NEW YORK (JTA) — Hasidic Jews in Brooklyn benefit disproportionately from Section 8 housing vouchers, even as other impoverished residents have difficulty obtaining the federal housing subsidy, according to a new report.
A joint investigation published Tuesday by WNYC and the New York Daily News found that in several heavily Hasidic sections of Brooklyn’s Williamsburg neighborhood, more than 30 percent of residents use Section 8 vouchers, a benefit for those unable to afford market-rate rents.
The statistic is striking because the neighborhood, which has gentrified dramatically in recent years, is near Manhattan and commands among the city’s highest rents and sale prices. In contrast, according to the report, most of the city’s Section 8 users are in outlying neighborhoods with lower market-rate rents.
According to the report, 120,000 eligible New Yorkers are on a waiting list for Section 8 benefits.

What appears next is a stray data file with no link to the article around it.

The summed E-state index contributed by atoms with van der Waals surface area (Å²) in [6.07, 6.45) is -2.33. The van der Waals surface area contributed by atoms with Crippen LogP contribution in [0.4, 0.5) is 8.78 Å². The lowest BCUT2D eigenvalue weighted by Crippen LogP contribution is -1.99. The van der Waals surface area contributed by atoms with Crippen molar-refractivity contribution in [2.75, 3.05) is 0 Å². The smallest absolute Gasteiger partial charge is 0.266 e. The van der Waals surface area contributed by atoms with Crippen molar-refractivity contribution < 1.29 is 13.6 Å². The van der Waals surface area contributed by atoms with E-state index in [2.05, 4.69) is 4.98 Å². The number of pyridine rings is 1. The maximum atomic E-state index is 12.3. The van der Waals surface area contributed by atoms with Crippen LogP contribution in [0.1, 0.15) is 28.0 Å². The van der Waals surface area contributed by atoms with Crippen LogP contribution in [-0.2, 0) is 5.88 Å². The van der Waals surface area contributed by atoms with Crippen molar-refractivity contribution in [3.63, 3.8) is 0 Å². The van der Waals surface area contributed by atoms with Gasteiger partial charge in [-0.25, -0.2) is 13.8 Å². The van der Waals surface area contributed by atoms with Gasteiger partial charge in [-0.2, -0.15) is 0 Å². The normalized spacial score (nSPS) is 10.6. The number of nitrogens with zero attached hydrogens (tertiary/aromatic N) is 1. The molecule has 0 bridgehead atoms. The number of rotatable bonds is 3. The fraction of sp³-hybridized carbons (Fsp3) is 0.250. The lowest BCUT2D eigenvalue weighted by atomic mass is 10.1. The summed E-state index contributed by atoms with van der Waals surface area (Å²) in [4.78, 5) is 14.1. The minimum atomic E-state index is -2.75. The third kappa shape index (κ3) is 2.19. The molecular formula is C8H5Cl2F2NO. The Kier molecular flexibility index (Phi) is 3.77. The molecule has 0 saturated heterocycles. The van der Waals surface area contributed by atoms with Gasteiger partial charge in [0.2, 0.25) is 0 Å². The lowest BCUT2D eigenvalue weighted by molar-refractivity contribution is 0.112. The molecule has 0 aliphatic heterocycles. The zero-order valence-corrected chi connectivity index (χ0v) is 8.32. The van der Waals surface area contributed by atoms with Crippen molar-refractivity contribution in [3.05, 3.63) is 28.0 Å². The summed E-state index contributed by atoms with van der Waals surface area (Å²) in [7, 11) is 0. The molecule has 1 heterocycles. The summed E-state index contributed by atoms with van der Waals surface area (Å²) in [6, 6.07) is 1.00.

It is unclear from the reporting whether the Hasidic community’s large representation among Section 8 beneficiaries stems from illegal dealings or if it is simply a result of the tight-knit community’s organizing and advocacy skills. The report cited two fraud cases, including in 2012, when the head of the large Satmar school United Talmudical Academy and his brother pleaded guilty to defrauding the Section 8 program of $200,000.
Some sources quoted by the Daily News and WNYC accused members of the Hasidic community of using off-the-books income to supplement their payments to the landlord, thus paying higher rent than what is reported to the government. They also claimed that many Williamsburg buildings owned by Hasidic developers have violated the Fair Housing Act by marketing their rentals exclusively to Hasidic families.